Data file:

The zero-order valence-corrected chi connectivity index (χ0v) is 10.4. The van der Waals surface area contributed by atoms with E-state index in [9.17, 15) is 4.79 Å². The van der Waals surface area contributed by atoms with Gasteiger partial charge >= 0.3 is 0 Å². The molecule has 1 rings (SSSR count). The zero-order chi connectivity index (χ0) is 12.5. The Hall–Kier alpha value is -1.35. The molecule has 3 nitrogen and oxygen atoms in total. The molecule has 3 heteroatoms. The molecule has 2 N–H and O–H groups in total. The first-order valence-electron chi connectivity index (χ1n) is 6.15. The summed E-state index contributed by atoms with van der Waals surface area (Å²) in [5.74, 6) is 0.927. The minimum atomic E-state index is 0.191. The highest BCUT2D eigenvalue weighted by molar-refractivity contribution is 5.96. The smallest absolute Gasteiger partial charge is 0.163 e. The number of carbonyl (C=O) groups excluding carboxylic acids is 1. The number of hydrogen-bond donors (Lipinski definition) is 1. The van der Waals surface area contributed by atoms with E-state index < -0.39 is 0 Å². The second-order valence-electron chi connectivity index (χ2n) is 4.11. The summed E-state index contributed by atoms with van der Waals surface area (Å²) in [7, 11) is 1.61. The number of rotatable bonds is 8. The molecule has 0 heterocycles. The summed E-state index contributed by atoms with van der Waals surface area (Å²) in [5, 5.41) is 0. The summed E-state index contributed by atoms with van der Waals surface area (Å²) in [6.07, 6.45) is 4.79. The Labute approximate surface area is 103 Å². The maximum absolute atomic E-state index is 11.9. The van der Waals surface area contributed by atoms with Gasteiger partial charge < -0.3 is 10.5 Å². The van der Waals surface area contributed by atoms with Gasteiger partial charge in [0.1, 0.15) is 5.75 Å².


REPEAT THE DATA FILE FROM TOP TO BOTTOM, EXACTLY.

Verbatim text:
The zero-order valence-corrected chi connectivity index (χ0v) is 10.4. The van der Waals surface area contributed by atoms with E-state index in [9.17, 15) is 4.79 Å². The van der Waals surface area contributed by atoms with Gasteiger partial charge >= 0.3 is 0 Å². The molecule has 1 rings (SSSR count). The zero-order chi connectivity index (χ0) is 12.5. The Hall–Kier alpha value is -1.35. The molecule has 3 nitrogen and oxygen atoms in total. The molecule has 3 heteroatoms. The molecule has 2 N–H and O–H groups in total. The first-order valence-electron chi connectivity index (χ1n) is 6.15. The summed E-state index contributed by atoms with van der Waals surface area (Å²) in [5.74, 6) is 0.927. The minimum atomic E-state index is 0.191. The highest BCUT2D eigenvalue weighted by molar-refractivity contribution is 5.96. The smallest absolute Gasteiger partial charge is 0.163 e. The number of carbonyl (C=O) groups excluding carboxylic acids is 1. The number of hydrogen-bond donors (Lipinski definition) is 1. The van der Waals surface area contributed by atoms with E-state index < -0.39 is 0 Å². The second-order valence-electron chi connectivity index (χ2n) is 4.11. The summed E-state index contributed by atoms with van der Waals surface area (Å²) in [7, 11) is 1.61. The number of rotatable bonds is 8. The molecule has 0 heterocycles. The summed E-state index contributed by atoms with van der Waals surface area (Å²) in [5, 5.41) is 0. The summed E-state index contributed by atoms with van der Waals surface area (Å²) in [6.07, 6.45) is 4.79. The Labute approximate surface area is 103 Å². The maximum absolute atomic E-state index is 11.9. The van der Waals surface area contributed by atoms with Gasteiger partial charge < -0.3 is 10.5 Å². The van der Waals surface area contributed by atoms with Gasteiger partial charge in [0.1, 0.15) is 5.75 Å².